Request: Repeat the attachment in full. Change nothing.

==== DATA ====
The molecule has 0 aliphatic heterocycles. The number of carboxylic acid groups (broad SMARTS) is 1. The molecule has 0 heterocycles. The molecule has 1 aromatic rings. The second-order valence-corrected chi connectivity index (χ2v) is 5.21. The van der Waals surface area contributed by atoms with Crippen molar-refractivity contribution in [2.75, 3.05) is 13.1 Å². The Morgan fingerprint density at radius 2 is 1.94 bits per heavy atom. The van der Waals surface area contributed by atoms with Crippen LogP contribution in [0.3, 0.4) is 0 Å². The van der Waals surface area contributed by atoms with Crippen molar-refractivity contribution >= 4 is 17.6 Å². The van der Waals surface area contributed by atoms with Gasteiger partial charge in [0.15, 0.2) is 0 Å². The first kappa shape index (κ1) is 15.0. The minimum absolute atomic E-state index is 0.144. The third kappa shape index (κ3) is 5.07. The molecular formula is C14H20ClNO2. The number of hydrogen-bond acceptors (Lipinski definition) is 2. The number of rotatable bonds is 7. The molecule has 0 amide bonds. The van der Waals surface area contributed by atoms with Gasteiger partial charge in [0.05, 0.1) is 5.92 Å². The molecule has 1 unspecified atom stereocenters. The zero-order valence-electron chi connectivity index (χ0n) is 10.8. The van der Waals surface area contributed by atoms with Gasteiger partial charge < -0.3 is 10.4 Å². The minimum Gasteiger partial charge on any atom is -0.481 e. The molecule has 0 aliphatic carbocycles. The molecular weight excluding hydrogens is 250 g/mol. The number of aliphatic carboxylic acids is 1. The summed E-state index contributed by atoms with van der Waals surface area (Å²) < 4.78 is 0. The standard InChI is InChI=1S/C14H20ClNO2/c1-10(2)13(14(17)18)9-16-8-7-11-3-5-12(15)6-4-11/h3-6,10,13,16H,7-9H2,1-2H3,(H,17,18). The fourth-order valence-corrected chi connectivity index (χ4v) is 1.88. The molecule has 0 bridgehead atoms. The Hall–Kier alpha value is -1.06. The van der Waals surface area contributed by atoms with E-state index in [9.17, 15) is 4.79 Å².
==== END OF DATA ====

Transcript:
The molecule has 0 aliphatic heterocycles. The number of carboxylic acid groups (broad SMARTS) is 1. The molecule has 0 heterocycles. The molecule has 1 aromatic rings. The second-order valence-corrected chi connectivity index (χ2v) is 5.21. The van der Waals surface area contributed by atoms with Crippen molar-refractivity contribution in [2.75, 3.05) is 13.1 Å². The Morgan fingerprint density at radius 2 is 1.94 bits per heavy atom. The van der Waals surface area contributed by atoms with Crippen LogP contribution in [0.3, 0.4) is 0 Å². The van der Waals surface area contributed by atoms with Crippen molar-refractivity contribution >= 4 is 17.6 Å². The van der Waals surface area contributed by atoms with Gasteiger partial charge in [0.15, 0.2) is 0 Å². The first kappa shape index (κ1) is 15.0. The minimum absolute atomic E-state index is 0.144. The third kappa shape index (κ3) is 5.07. The molecular formula is C14H20ClNO2. The number of hydrogen-bond acceptors (Lipinski definition) is 2. The number of rotatable bonds is 7. The molecule has 0 amide bonds. The van der Waals surface area contributed by atoms with Gasteiger partial charge in [0.05, 0.1) is 5.92 Å². The molecule has 1 unspecified atom stereocenters. The zero-order valence-electron chi connectivity index (χ0n) is 10.8. The van der Waals surface area contributed by atoms with Gasteiger partial charge < -0.3 is 10.4 Å². The minimum Gasteiger partial charge on any atom is -0.481 e. The molecule has 0 aliphatic carbocycles. The molecular weight excluding hydrogens is 250 g/mol. The number of aliphatic carboxylic acids is 1. The summed E-state index contributed by atoms with van der Waals surface area (Å²) < 4.78 is 0. The standard InChI is InChI=1S/C14H20ClNO2/c1-10(2)13(14(17)18)9-16-8-7-11-3-5-12(15)6-4-11/h3-6,10,13,16H,7-9H2,1-2H3,(H,17,18). The fourth-order valence-corrected chi connectivity index (χ4v) is 1.88. The molecule has 0 bridgehead atoms. The Hall–Kier alpha value is -1.06. The van der Waals surface area contributed by atoms with E-state index in [9.17, 15) is 4.79 Å².